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June 11, 2020, 06:47 
Partial pressure of a species

#1 
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AnneSophie
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Hi all,
I wonder how I can get the partial pressure of a species to use it in a UDF? Is there a macro available to do this? Thanks for the advice! Kind regards, AnneSophue 

June 11, 2020, 09:20 

#2 
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Khan
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for ideal gas,
density = (PM/RT). M is molecular weight. P = (density*RT)/M I guess the right hand side in above equation when multiplied by mass fraction of a species would give partial pressure of that species. species mass fraction is accessible in Fluent. Check Fluent manual on the particular macro available for the purpose. 

June 15, 2020, 05:01 
Partial Pressure

#3 
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Partial pressure of a species is determined using pressure in the domain and mole fractions. Do note that partial pressure is affected by moles and not by mass. So, you have to convert mass fractions to mole fractions.
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June 15, 2020, 09:37 

#4 
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Khan
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mass divided by molecular weight gives molar quantities.


June 15, 2020, 09:53 
Solution?

#5 
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AnneSophie
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Dear Khan and Vinerm,
Thank you so much for your help! This is what I conclude: molar mass of the mixture based on ideal gas law (with R=universal gass constant): real mm_mix=(C_R(c,t)*R*C_T(c,t))/C_P(c,t); mole fraction of water (with mm_h2o= molar mass of h2o): real molfr_h2o=C_YI(c,t,0)*(mm_mix/mm_h2o); partial pressure of h2o: real pw=molfr_h2o*C_P(c,t); Does that seem ok? 

June 15, 2020, 10:30 

#6 
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Khan
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I request you to verify this before using it, through simple example hand calculations:
Partial pressure of species 'i' in an ideal gas mixture = (density_mixture*R*Temp_mixture*mass fraction_species_i)/(Molecular weight of species_i) 

June 15, 2020, 11:01 
Partial pressure

#7 
Senior Member

If you have a binary mixture, then you can calculate it as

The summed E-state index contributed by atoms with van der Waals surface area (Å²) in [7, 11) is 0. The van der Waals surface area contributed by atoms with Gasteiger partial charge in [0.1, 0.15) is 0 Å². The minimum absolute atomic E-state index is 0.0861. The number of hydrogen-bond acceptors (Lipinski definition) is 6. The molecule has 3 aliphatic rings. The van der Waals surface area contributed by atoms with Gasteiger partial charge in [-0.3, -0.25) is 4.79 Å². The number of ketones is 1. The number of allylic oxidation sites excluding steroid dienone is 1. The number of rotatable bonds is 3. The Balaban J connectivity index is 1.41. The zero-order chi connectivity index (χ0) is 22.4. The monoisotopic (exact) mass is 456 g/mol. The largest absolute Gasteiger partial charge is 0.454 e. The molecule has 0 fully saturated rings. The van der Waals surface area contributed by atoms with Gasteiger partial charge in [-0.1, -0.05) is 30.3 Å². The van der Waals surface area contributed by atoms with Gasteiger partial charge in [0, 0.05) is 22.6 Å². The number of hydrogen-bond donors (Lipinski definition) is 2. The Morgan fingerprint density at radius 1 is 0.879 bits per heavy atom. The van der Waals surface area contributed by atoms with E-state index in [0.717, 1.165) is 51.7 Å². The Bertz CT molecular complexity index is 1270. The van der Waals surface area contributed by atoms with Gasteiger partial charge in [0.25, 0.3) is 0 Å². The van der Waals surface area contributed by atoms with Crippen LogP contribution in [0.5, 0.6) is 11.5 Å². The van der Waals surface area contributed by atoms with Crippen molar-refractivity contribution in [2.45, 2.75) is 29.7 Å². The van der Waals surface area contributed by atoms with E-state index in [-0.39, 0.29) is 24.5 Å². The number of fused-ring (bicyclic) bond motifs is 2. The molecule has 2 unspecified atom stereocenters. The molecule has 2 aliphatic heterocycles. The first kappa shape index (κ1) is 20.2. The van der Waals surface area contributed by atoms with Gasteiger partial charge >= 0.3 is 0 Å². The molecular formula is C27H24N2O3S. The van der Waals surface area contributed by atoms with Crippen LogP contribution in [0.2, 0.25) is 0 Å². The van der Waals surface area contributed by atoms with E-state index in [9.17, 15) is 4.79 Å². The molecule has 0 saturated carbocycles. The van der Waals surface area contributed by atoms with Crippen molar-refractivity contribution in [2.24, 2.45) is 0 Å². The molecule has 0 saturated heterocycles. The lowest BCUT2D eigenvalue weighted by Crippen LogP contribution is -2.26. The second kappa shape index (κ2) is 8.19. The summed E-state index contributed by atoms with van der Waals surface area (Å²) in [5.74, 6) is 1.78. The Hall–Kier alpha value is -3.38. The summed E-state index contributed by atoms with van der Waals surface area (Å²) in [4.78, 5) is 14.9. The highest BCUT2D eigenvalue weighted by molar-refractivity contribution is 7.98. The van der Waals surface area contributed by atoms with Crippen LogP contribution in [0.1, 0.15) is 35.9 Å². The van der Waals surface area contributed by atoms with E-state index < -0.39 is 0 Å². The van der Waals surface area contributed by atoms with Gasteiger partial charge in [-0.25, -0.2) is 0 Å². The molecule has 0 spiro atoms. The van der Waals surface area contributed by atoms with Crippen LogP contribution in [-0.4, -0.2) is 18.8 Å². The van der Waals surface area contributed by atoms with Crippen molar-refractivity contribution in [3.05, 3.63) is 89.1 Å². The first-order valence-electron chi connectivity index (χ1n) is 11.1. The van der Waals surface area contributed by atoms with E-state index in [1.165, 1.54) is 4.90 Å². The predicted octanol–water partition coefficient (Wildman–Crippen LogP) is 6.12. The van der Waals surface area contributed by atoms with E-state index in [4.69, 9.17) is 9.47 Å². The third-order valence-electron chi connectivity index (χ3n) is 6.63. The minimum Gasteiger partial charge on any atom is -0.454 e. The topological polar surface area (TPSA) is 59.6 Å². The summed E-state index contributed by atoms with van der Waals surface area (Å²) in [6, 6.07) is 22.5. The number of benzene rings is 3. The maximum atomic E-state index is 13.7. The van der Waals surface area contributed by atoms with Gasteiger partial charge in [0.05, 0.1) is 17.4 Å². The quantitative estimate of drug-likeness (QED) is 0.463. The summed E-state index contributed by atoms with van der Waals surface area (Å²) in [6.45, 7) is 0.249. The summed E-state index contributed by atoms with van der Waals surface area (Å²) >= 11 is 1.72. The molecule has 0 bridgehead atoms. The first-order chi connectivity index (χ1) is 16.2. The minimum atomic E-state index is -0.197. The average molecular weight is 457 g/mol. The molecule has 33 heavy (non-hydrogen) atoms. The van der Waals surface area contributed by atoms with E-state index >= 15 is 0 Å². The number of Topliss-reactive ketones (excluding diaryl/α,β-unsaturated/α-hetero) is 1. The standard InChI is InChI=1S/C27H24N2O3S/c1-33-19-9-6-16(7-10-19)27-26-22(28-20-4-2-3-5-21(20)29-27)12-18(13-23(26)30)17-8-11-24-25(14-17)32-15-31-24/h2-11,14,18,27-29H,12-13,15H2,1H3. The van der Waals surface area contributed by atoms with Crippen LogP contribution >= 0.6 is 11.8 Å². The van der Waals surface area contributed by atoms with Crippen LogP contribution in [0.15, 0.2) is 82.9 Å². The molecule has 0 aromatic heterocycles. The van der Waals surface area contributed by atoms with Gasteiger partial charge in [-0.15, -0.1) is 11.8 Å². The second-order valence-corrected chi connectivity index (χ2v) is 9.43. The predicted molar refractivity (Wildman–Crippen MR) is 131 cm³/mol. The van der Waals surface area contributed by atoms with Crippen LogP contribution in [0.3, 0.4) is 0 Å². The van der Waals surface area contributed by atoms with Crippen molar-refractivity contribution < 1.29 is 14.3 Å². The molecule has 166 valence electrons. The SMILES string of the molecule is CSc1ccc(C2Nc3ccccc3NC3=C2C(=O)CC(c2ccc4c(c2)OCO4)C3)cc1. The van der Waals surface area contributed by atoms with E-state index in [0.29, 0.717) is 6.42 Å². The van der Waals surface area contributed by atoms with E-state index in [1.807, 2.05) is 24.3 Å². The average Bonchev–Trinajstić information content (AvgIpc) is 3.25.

where is mass fraction of species named 2 and P is absolute pressure. This will return partial pressure for the species 2. M denotes molecular weight.
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June 15, 2020, 11:26 

#8  
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AnneSophie
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Quote:
Hi Khan, Thanks, but I don't really understand where this equation comes from. Could you explain this? And also, do you mean my conclusion was incorrect? Thanks for your time! 

June 15, 2020, 11:29 

#9  
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AnneSophie
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Quote:
Hi Vinerm, Thanks for this usefull equation. Unfortunately, my mixture contains CO2, h2o and air, so I have more than 2 components. In which way could I adapt the equation? And also, do you think my conclusion from the previous reply was incorrect? Thanks for your time! 

June 15, 2020, 11:49 
Partial Pressure

#10 
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Then it won't work.
Yes, your calculation is correct. It would work. You can use your calculation for binary and you will find that it fits the equation I mentioned.
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June 15, 2020, 11:50 

#11 
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AnneSophie
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Ok, thank you very much for all the help, Vinerm!


June 15, 2020, 21:17 

#12  
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Khan
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Quote:
If you plug in values of first and second equations of yours into third one, what you get is my equation. So your conclusion is correct...! (caution: For the sake of confidence in your simulation, I urge you to verify this equation by simple examples) (mixture density * mass fraction of i) = mass of i / mixture volume; divide right hand side by molecular mass of i and you get (moles of i / mixture volume). multiply by RT (R is J/mol.K of mixture = Pa*m3/mol.K of mixture) and you get (moles of i / moles of mixture)* mixture pressure which is nothing but partial pressure of i. Regards. 

June 16, 2020, 03:42 

#13  
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AnneSophie
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Quote:
Yes, now I can see it too. Thank you so much for the help, Khan! 

Tags 
macro, partial pressure, porous media, transient 2d 
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